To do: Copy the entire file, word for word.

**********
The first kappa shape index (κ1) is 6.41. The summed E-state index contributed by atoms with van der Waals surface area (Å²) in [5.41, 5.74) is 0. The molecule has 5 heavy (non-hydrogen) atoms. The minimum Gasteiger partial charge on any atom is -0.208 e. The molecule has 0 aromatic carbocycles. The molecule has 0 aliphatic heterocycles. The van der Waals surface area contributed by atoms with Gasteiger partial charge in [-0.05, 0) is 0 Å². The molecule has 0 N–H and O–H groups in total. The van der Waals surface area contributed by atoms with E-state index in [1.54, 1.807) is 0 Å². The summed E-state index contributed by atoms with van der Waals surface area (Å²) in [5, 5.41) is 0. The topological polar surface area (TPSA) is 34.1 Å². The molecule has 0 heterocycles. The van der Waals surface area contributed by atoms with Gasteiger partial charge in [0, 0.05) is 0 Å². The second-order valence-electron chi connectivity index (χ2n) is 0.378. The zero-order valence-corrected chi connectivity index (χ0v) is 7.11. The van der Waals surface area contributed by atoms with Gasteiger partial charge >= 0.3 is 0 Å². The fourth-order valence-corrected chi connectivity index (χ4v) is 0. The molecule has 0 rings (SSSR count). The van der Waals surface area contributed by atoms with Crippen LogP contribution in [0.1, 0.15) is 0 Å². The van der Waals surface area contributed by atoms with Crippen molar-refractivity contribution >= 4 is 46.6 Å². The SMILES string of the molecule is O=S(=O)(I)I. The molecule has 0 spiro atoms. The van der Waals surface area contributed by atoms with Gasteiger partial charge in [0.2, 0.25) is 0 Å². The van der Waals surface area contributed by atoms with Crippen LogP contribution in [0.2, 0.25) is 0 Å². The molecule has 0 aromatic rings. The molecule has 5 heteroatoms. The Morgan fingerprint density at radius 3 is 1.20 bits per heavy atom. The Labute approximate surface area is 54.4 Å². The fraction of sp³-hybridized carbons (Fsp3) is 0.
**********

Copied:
The first kappa shape index (κ1) is 6.41. The summed E-state index contributed by atoms with van der Waals surface area (Å²) in [5.41, 5.74) is 0. The molecule has 5 heavy (non-hydrogen) atoms. The minimum Gasteiger partial charge on any atom is -0.208 e. The molecule has 0 aromatic carbocycles. The molecule has 0 aliphatic heterocycles. The van der Waals surface area contributed by atoms with Gasteiger partial charge in [-0.05, 0) is 0 Å². The molecule has 0 N–H and O–H groups in total. The van der Waals surface area contributed by atoms with E-state index in [1.54, 1.807) is 0 Å². The summed E-state index contributed by atoms with van der Waals surface area (Å²) in [5, 5.41) is 0. The topological polar surface area (TPSA) is 34.1 Å². The molecule has 0 heterocycles. The van der Waals surface area contributed by atoms with Gasteiger partial charge in [0, 0.05) is 0 Å². The second-order valence-electron chi connectivity index (χ2n) is 0.378. The zero-order valence-corrected chi connectivity index (χ0v) is 7.11. The van der Waals surface area contributed by atoms with Gasteiger partial charge >= 0.3 is 0 Å². The fourth-order valence-corrected chi connectivity index (χ4v) is 0. The molecule has 0 rings (SSSR count). The van der Waals surface area contributed by atoms with Crippen LogP contribution in [0.1, 0.15) is 0 Å². The van der Waals surface area contributed by atoms with Crippen molar-refractivity contribution >= 4 is 46.6 Å². The SMILES string of the molecule is O=S(=O)(I)I. The molecule has 0 spiro atoms. The van der Waals surface area contributed by atoms with Gasteiger partial charge in [0.2, 0.25) is 0 Å². The van der Waals surface area contributed by atoms with Crippen LogP contribution in [0.2, 0.25) is 0 Å². The molecule has 0 aromatic rings. The molecule has 5 heteroatoms. The Morgan fingerprint density at radius 3 is 1.20 bits per heavy atom. The Labute approximate surface area is 54.4 Å². The fraction of sp³-hybridized carbons (Fsp3) is 0.